Now he turns up fifteen or twenty years later with an arresting poem.  Literally he has, from all the evidence, been through hell.  On the way he met a man named Carl Solomon with whom he shared among the teeth and excrement of this life something that cannot be described but in the words he has used to describe it.  It is a howl of defeat.  Not defeat at all for he has gone through defeat as if it were an ordinary experience, a trivial experience.  Everyone in this life is defeated but a man, if he be a man, is not defeated. It is the poet, Allen Ginsberg, who has gone, in his own body, through the horrifying experiences described from life in these pages.  The wonder of the thing is not that he has survived but that he, from the very depths, has found a fellow whom he can love, a love he celebrates without looking aside in these poems.  Say what you will, he proves to us, in spite of the most debasing experiences that life can offer a man, the spirit of love survives to ennoble our lives if we have the wit and the courage and the faith–and the art! to persist.

It is the belief in the art of poetry that has gone hand in hand with this man into his Golgotha, from that charnel house, similar in every way, to that of the Jews in the past war.  But this is in our country, our own fondest purlieus.  We are blind and live our blind lives out in blindness.  Poets are damned but they are not blind, they see with the eyes of the angels.  This poet sees through and all around the horrors he partakes of in the very intimate details of his poem.  He avoids nothing but experiences it to the hilt.  He contains it.  Claims it as his own–and, we believe, laughs at it and has the time and effrontery to love a fellow of his choice and record that love in a well-made poem.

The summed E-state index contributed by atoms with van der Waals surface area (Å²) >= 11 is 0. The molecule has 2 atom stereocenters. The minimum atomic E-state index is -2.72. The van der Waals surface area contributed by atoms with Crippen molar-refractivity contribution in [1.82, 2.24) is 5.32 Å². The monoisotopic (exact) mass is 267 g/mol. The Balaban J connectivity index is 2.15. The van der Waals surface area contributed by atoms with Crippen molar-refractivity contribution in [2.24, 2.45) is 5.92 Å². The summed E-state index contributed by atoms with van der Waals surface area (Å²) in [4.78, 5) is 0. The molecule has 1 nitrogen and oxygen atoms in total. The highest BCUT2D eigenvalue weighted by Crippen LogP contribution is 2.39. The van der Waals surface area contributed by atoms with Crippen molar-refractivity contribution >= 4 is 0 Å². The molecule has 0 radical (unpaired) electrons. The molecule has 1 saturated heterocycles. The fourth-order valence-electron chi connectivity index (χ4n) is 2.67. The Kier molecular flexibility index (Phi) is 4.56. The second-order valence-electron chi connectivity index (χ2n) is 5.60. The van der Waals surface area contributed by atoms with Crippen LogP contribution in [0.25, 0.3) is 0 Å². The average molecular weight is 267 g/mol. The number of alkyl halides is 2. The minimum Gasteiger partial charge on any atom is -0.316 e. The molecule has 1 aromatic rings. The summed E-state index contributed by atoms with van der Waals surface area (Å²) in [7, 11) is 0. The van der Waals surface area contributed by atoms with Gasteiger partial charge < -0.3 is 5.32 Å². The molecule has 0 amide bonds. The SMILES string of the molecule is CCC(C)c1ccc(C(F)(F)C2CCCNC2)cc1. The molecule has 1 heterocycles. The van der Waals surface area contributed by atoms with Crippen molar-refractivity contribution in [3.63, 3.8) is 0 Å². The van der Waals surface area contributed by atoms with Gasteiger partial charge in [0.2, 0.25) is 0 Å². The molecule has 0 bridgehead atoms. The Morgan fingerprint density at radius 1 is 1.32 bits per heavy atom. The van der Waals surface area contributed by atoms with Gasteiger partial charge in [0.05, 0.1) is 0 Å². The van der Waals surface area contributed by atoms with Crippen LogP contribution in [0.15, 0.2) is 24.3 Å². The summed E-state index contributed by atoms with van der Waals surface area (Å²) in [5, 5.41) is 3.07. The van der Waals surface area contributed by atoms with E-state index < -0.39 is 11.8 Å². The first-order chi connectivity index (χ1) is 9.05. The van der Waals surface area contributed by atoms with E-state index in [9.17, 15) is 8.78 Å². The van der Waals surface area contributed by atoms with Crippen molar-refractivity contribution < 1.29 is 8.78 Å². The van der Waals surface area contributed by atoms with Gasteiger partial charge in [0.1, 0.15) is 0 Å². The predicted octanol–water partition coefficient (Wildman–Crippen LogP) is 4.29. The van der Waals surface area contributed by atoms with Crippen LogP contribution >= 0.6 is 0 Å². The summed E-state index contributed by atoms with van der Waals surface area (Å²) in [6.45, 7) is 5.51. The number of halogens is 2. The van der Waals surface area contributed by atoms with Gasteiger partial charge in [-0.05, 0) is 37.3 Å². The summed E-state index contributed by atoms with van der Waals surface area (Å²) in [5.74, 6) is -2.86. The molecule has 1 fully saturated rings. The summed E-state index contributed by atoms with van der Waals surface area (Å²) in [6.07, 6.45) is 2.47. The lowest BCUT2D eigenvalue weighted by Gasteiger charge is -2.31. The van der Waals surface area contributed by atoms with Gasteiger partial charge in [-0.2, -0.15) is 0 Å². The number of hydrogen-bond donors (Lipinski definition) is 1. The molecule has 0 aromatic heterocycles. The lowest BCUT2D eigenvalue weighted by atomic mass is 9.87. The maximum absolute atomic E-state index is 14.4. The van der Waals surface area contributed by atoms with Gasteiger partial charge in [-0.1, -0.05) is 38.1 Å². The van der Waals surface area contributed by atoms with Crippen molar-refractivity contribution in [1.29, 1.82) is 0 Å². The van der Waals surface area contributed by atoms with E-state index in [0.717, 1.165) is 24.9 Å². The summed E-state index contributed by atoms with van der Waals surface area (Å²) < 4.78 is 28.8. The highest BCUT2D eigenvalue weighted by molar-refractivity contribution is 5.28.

Hold back the edges of your gowns, Ladies, we are going through hell.

Williams, William Carlos.  “Introduction.”  Howl and Other Poems.  By Allen Ginsberg.  San Francisco: City Lights, 1956.

Dance, Dance or we are lo…

Dance, Dance or we are lost. Pina Bausch.

Various images, sources, articles and reviews of Tanztheater Wuppertal’s epic world cities tour as part of the London Festival 2012.

I watched the city of L.A explored in Nur Du, (Only You) at the Barbican, London. Sun 10th June 2012 It was an unforgettable performance, 180 minutes of pure theatrical bliss.

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The concept of the journey…

The concept of the journey, both external and internal, is the heart of all my work: artist, educator and researcher. Openness, flexibility, curiosity and the idea that for every choice or decision made, an equally interesting, difficult or adventurous option could have been taken motivates me. There are myriad ways to reach your destination, whatever you are trying to achieve. This flexibility helps me to test constantly my ultimate goals: giving me the chance to respond to the multiple opportunities offered without losing sight of the end of my journey and what it should achieve.

Exploring these multiple chances are at the heart of whatever career or life you wish to create for yourself/; journeys both physical and intellectual. John Cage greatly influenced my thinking. He worked as an artist, composer, chess player, mushroom expert – whatever was relevant for that particular point in his thinking and creativity. That hunger for experimentation and knowledge is critical and pertinent to any are of the arts and education. Many of my female influences have taken similar approaches, Frieda Khalo, Julia Kristeva and Simone de Beauvoir have al pushed the boundaries of their disciplines, challenging existing knowledge and conventions.

Education should give the students the opportunity to test, experiment, investigate and build a set of experiences to transform their thinking, like some form of alchemy about their world… thus equipping them with the confidence and abilities to move through their lives, planning and responding in ways in which were previously inconceivable. I believe everybody is entitled to this personal journey and transformation.

Professor Frances Corner

Pigeons & Peacocks issue2